Kitchen knife

One of the main tools I need in my kitchen would be knives.  This is the second knife I worked on.  For this I designed the knife in CAD and 3D printed the blade in steel.  The cost of a solid knife was far too expensive to justify 3D printing, so I decided to cut out most of the weight from the middle of the knife.

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I then used algorithms in grasshopper to put back in place a structure to give more strength to the piece.  Using grasshopper allowed me to play with the structure until I found an arrangement I was happy with.  This was great in this particular case as if I had drawn this in rhino alone I would have only had the option I had drawn and it would have been far more difficult to change.

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The knife cost £34.15 to print from Shapeways.

The first job I had was to sharpen the blade.  I didn’t want to temper the steel so I avoided using a machine to grind the edges.  At first I used a file which took off most of the edge.  I was then given a sharpening stone from a friend which was far easier for the job and took very little time.

The next job I had was to make the handle.  I wanted a contrast in the piece between handmade and CAD build work as I felt this would add part of my soul into the work more with combining the handmade element.

I cut a piece of metal to act as a stopper at the end of the handle.  This slipped down to join between the handle and the blade to make the piece look a bit neater.  I then made the handle using a piece of exotic hard wood called black plamera.  I cut the wood in half and cut out the shape of the handle.  In the centre of the piece I placed some dark blue acrylic sandwiched between light gathering plastic so that when you hold it up to the light you can see through the piece. 

    
    
 

After gluing the handle together with epoxy resin I glued two brass rods though the handle to secure.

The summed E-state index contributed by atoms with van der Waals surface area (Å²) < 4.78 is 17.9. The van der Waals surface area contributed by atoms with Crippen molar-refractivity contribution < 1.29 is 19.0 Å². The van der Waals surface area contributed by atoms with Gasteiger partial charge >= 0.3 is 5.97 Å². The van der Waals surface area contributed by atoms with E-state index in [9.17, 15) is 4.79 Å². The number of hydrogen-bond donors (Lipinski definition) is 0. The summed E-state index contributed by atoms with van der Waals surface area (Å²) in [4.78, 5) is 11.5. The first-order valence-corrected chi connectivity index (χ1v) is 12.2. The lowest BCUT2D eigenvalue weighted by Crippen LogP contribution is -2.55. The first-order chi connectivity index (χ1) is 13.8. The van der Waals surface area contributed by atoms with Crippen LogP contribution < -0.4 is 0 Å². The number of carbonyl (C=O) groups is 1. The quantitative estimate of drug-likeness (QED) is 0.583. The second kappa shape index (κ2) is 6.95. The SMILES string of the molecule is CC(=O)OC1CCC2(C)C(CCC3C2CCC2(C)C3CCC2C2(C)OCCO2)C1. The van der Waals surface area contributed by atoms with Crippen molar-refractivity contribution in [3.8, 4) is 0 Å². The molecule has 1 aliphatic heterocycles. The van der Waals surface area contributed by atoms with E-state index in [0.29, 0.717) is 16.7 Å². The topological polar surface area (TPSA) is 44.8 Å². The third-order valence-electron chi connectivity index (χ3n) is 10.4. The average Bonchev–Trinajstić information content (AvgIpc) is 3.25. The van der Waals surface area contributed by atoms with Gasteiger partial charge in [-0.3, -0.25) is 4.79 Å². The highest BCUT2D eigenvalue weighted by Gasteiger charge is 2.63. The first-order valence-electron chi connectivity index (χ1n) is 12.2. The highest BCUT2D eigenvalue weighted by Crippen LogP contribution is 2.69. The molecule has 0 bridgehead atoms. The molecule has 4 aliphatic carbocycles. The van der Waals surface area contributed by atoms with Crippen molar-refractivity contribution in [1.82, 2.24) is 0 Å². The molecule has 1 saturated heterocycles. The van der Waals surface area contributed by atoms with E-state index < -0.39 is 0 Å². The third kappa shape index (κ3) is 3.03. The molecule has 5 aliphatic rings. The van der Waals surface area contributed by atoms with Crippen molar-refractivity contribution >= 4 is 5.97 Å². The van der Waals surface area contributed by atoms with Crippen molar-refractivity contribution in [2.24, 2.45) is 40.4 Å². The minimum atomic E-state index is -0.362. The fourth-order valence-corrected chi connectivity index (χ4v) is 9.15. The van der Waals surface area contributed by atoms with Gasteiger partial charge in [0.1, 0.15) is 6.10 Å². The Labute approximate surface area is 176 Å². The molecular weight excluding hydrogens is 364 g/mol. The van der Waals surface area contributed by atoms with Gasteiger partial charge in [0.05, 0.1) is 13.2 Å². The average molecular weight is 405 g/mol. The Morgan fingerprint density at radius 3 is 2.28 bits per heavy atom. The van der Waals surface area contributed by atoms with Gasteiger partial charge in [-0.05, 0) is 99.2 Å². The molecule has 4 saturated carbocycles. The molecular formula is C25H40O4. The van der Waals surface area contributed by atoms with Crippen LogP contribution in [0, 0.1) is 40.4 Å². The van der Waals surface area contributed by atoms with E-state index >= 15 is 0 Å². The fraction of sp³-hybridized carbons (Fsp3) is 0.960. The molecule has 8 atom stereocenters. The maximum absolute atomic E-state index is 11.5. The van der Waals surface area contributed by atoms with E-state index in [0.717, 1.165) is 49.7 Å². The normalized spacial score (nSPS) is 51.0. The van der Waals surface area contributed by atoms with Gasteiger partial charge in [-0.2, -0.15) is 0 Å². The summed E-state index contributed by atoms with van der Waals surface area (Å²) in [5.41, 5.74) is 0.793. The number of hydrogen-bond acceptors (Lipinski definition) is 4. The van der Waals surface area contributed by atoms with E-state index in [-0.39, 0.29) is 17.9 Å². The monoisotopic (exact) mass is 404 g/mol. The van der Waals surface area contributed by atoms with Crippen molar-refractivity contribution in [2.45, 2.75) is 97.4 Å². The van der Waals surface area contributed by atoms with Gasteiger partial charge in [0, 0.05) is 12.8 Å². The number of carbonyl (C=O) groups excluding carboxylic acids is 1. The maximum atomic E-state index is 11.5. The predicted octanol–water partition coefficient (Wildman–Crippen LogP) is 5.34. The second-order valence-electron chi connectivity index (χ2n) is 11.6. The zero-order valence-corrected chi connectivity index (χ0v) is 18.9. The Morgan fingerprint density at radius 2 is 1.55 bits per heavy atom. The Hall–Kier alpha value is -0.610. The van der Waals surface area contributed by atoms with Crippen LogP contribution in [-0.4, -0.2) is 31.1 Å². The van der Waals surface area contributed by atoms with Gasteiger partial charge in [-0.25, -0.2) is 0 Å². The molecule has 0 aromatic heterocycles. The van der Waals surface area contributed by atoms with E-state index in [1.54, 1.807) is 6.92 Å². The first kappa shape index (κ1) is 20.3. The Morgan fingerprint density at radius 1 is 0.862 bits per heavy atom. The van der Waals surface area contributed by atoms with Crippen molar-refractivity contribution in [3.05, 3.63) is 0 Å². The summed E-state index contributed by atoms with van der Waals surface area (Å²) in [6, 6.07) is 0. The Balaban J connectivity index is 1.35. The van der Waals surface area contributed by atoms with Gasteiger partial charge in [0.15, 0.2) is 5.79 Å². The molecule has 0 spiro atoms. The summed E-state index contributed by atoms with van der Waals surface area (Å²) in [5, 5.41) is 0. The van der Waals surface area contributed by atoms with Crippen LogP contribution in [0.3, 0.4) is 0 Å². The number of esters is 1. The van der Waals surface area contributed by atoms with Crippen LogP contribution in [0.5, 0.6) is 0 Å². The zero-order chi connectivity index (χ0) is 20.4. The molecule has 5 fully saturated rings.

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I then filed the handle into shape and sanded down to a high finish.  I used Danish oil to finish the wood to a high polish.

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3D Printed Needle

A few weeks ago I designed a needle in CAD to try out in laser sintered steel.. I got the print back from Shapeways last week.  I am very pleased with the final result, However, I did have to file and sand it as the grains were quite prominent on the raw print and would have caught on fabric.  The needle also has a really nice weight to it.  I am a little concerned that it might be a little thick for some fabric.  I will try it out and if so I will file it down a little more.

 

3D Printed Hammer

For the last few days I have been working on finishing my hammer.  Initially I made a handle from an unknown wood I found in the park.  After Finishing the wood beautifully to a high polish I went to wedge the hammer head into the top and the wood split.

I then started again using a piece of oak.  I initially used my 3D printed chisel to carve the plank.  Although this was still cutting really well, I had to sharpen it regularly  to keep a good cutting edge.

After 3 hours of solid carving I hadn’t made that much of a dint in the wood.  I went over to the wood workshop to see if I could use the lathe  on it.  Malcom the technician offered an even better solution.  He showed me how to use a spindle shaver.  This is a tool I had never heard of before.  It is similar to a plane however you hold it with two hands and it has a handle on each side.With in about an hour I had carved a nice dainty shaped handle that was better proportioned to the hammer head.


I used my 3D printed chisel again to clean and scrape the wood before I sanded it.Finally I cut a wedge of walnut wood and a wedge out of the top of the handle.  I then added a little artificial chemical bonding (wood glue) and wedged the hammer head onto the handle.  I plan to polish the handle with Danish oil every day for a week or two.

I am very please with the result.  I plan to tweak it a little over the next week, however I can wait to start using it to see how it holds up.